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Managing emotions during a negotiation

Managing emotions during a negotiation

Emotions play a major role in the course of a negotiation. How can we learn from recent research in behavioral psychology and neuroscience to take advantage of these emotions, rather than suffering from them?

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A negotiation involves two parties and, more importantly, is played at two levels for each of the parties: emotions play as big a role as rational arguments, whether we will it or not. Who has never felt anger when faced with a stubborn counterpart seeking to impose his/her views? There is then a strong temptation to oppose him/her, actively or passively, even at the expense of our own interest. Conversely, who has never let themselves be influenced by the arguments of someone for whom he/she felt sympathy, to later regret it?

Such phenomena can hardly be avoided. These behaviors result from the way our brain operates, with sometimes irrational reactions?albeit completely coherent. For example, confrontational situations naturally activate our most fundamental emotions such as fear or anger, which in turn trigger an automatic “flight or fight” response. Both counterparts reacting in the same way explains escalation phenomena that appear preposterous from the outside, such as experienced negotiators who end up insulting each other. Even when they manage to regain control, other mechanisms follow. With each party feeling attacked by the other, sympathy for the counterpart erodes. Yet, the brain uses a feeling of sympathy or social closeness as a shortcut to decide whether it can trust another person’s word or not. Beyond the angry outburst, it is the credibility of the negotiators that sustains durable damage. To make things worse, once a negotiator has started adopting an attitude of opposition, he/she will find it difficult to alter his/her position, even if it is to his/her own benefit. Indeed, we subconsciously adopt behavior that is consistent with our previous one! Thus, an initial emotion that was badly managed, then made worse by some poorly handled biases, can rapidly stall the dynamic of a negotiation.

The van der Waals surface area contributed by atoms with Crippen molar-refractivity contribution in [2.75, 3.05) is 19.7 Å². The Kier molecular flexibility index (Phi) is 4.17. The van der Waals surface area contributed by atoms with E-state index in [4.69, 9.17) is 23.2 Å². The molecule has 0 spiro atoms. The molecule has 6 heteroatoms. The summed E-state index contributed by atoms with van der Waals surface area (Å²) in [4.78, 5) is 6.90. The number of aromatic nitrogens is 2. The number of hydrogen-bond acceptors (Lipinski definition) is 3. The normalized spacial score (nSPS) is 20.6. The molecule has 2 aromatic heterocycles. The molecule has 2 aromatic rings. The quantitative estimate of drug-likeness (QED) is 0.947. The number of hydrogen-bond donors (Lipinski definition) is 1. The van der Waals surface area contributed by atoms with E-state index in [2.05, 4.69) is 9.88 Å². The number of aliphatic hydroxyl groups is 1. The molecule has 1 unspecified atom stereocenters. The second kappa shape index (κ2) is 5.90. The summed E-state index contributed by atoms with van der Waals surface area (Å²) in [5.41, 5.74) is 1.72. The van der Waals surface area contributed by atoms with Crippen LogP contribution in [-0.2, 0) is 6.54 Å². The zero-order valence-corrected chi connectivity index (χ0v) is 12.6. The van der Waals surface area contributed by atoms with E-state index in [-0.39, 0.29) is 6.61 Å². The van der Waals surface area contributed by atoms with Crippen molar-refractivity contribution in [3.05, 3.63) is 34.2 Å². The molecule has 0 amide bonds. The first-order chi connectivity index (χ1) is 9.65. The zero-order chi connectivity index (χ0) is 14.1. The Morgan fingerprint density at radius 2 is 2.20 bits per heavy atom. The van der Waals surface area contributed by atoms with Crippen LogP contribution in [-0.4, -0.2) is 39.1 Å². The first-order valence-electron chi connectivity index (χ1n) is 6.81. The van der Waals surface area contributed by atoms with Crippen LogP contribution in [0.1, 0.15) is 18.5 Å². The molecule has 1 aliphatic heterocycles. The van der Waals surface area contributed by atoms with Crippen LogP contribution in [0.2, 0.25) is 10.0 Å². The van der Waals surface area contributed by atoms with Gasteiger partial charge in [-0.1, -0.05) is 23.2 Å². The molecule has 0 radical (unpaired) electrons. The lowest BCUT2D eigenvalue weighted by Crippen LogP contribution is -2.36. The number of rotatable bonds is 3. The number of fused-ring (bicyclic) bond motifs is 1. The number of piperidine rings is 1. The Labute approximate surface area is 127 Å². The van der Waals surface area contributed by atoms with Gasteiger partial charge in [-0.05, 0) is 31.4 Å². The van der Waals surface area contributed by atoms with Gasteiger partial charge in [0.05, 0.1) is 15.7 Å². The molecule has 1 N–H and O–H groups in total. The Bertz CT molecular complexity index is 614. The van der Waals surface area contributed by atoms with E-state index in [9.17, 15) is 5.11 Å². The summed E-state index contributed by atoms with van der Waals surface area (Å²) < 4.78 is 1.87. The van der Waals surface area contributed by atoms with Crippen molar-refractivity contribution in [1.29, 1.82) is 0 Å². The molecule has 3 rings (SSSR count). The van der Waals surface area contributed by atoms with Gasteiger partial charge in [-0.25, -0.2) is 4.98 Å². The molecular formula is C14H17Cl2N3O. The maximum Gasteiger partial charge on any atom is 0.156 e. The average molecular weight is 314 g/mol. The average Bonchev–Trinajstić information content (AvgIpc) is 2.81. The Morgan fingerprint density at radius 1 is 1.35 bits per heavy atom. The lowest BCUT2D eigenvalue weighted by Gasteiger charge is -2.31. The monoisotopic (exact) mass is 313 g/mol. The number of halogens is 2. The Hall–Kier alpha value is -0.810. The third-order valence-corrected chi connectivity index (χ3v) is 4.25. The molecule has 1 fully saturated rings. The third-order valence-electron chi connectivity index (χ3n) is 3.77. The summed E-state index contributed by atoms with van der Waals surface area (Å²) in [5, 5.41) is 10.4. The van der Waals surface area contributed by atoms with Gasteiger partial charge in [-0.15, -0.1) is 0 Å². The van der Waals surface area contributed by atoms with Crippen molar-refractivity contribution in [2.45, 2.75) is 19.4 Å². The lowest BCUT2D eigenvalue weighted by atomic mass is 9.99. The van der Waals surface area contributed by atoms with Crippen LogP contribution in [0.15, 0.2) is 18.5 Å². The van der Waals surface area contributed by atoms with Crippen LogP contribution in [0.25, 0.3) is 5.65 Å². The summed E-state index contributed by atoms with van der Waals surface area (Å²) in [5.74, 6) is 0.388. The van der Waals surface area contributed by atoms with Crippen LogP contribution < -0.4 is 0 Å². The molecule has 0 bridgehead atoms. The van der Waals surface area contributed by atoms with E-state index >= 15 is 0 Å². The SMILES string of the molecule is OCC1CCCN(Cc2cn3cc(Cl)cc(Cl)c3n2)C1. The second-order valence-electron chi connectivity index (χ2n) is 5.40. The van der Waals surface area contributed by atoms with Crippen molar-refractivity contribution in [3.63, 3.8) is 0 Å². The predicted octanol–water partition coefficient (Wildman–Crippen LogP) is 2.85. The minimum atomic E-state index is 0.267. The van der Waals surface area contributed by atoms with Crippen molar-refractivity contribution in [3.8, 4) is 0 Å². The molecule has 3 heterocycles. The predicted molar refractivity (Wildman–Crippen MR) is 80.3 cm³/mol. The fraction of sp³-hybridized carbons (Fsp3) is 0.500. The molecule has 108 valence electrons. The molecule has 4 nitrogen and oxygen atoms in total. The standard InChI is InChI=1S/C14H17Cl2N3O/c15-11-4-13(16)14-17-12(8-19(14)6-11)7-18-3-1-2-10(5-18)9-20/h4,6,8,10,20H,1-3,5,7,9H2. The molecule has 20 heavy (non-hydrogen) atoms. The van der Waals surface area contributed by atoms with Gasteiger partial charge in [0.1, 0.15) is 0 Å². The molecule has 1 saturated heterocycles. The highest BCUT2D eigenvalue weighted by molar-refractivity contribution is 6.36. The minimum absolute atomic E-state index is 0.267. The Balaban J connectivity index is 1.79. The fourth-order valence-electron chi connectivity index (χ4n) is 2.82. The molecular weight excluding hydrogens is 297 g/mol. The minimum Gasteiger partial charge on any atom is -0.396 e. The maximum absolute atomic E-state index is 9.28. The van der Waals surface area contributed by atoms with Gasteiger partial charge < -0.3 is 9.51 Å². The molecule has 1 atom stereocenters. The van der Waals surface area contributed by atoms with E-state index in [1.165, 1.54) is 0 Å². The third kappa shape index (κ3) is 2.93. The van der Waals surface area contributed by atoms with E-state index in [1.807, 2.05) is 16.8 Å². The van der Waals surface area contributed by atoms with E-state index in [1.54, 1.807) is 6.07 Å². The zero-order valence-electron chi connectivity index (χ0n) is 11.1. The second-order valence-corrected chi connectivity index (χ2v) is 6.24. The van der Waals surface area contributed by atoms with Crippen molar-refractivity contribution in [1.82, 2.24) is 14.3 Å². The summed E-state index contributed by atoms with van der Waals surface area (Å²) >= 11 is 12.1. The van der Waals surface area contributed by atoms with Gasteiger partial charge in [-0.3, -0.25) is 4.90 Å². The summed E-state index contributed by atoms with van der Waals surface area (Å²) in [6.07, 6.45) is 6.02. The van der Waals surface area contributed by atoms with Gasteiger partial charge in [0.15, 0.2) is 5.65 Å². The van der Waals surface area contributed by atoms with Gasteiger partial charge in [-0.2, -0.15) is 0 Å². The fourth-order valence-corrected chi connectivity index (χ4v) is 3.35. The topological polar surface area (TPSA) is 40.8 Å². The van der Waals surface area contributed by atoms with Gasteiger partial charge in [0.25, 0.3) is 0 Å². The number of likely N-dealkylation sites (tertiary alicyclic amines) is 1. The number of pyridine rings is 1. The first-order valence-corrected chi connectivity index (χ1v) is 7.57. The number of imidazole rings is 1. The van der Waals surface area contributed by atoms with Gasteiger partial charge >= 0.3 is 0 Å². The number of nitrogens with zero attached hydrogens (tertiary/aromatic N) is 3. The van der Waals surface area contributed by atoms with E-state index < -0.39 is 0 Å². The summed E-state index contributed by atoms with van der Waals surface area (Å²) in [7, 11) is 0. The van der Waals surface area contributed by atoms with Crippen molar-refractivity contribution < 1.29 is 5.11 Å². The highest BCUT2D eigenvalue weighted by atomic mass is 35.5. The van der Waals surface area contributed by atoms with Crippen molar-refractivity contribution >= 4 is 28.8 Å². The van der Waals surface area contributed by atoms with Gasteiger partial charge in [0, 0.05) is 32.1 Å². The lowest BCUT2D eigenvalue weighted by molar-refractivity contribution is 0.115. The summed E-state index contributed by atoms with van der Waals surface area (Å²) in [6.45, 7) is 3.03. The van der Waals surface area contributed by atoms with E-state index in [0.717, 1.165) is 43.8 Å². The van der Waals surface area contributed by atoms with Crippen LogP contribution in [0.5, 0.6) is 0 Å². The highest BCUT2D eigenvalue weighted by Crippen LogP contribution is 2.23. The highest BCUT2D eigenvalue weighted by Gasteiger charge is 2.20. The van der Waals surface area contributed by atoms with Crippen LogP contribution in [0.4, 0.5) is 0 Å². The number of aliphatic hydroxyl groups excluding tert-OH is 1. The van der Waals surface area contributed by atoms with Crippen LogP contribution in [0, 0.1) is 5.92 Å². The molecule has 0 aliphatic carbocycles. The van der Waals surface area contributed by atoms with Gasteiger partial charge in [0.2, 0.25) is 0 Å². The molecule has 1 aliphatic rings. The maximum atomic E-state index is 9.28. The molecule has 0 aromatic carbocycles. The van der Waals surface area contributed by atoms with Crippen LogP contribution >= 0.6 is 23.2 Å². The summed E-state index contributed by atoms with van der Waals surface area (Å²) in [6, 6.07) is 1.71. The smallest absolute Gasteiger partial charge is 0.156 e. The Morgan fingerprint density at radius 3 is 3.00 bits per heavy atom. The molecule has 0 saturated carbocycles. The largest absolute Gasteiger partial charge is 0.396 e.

Knowing these mechanisms can help negotiators prevent themselves from activating them to their own detriment. Thereafter, they can even use these to their advantage to create an emotional context favorable to the cooperation needed to reach an agreement.


In this synopsis:
- Understanding the impact of your emotions on a negotiation
- Managing the emotional dimension of a negotiation better
- Adapting your negotiation style to that of your counterpart

Synopsis n.270b


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